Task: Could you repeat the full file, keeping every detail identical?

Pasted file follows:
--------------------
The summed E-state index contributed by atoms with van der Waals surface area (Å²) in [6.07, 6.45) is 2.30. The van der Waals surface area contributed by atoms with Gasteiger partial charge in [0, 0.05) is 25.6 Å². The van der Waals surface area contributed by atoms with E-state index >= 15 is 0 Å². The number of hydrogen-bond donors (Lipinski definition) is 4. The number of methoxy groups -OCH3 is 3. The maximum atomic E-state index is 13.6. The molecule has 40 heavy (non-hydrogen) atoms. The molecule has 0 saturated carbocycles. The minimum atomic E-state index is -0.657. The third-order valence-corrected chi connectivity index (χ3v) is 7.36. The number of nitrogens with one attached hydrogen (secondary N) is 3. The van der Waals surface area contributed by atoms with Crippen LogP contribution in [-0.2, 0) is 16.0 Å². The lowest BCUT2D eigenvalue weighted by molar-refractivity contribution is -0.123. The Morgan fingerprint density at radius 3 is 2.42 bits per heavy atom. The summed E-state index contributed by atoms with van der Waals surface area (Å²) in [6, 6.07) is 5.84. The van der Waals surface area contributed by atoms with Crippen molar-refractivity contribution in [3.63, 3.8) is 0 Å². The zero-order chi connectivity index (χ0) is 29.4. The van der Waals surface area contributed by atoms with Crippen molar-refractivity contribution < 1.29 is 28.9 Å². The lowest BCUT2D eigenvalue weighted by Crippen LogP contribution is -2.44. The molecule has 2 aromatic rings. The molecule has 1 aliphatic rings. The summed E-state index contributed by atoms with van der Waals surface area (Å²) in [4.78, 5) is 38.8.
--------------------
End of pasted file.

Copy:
The summed E-state index contributed by atoms with van der Waals surface area (Å²) in [6.07, 6.45) is 2.30. The van der Waals surface area contributed by atoms with Gasteiger partial charge in [0, 0.05) is 25.6 Å². The van der Waals surface area contributed by atoms with E-state index >= 15 is 0 Å². The number of hydrogen-bond donors (Lipinski definition) is 4. The number of methoxy groups -OCH3 is 3. The maximum atomic E-state index is 13.6. The molecule has 40 heavy (non-hydrogen) atoms. The molecule has 0 saturated carbocycles. The minimum atomic E-state index is -0.657. The third-order valence-corrected chi connectivity index (χ3v) is 7.36. The number of nitrogens with one attached hydrogen (secondary N) is 3. The van der Waals surface area contributed by atoms with Crippen LogP contribution in [-0.2, 0) is 16.0 Å². The lowest BCUT2D eigenvalue weighted by molar-refractivity contribution is -0.123. The Morgan fingerprint density at radius 3 is 2.42 bits per heavy atom. The summed E-state index contributed by atoms with van der Waals surface area (Å²) in [6, 6.07) is 5.84. The van der Waals surface area contributed by atoms with Crippen molar-refractivity contribution in [3.63, 3.8) is 0 Å². The zero-order chi connectivity index (χ0) is 29.4. The van der Waals surface area contributed by atoms with Crippen molar-refractivity contribution < 1.29 is 28.9 Å². The lowest BCUT2D eigenvalue weighted by Crippen LogP contribution is -2.44. The molecule has 2 aromatic rings. The molecule has 1 aliphatic rings. The summed E-state index contributed by atoms with van der Waals surface area (Å²) in [4.78, 5) is 38.8.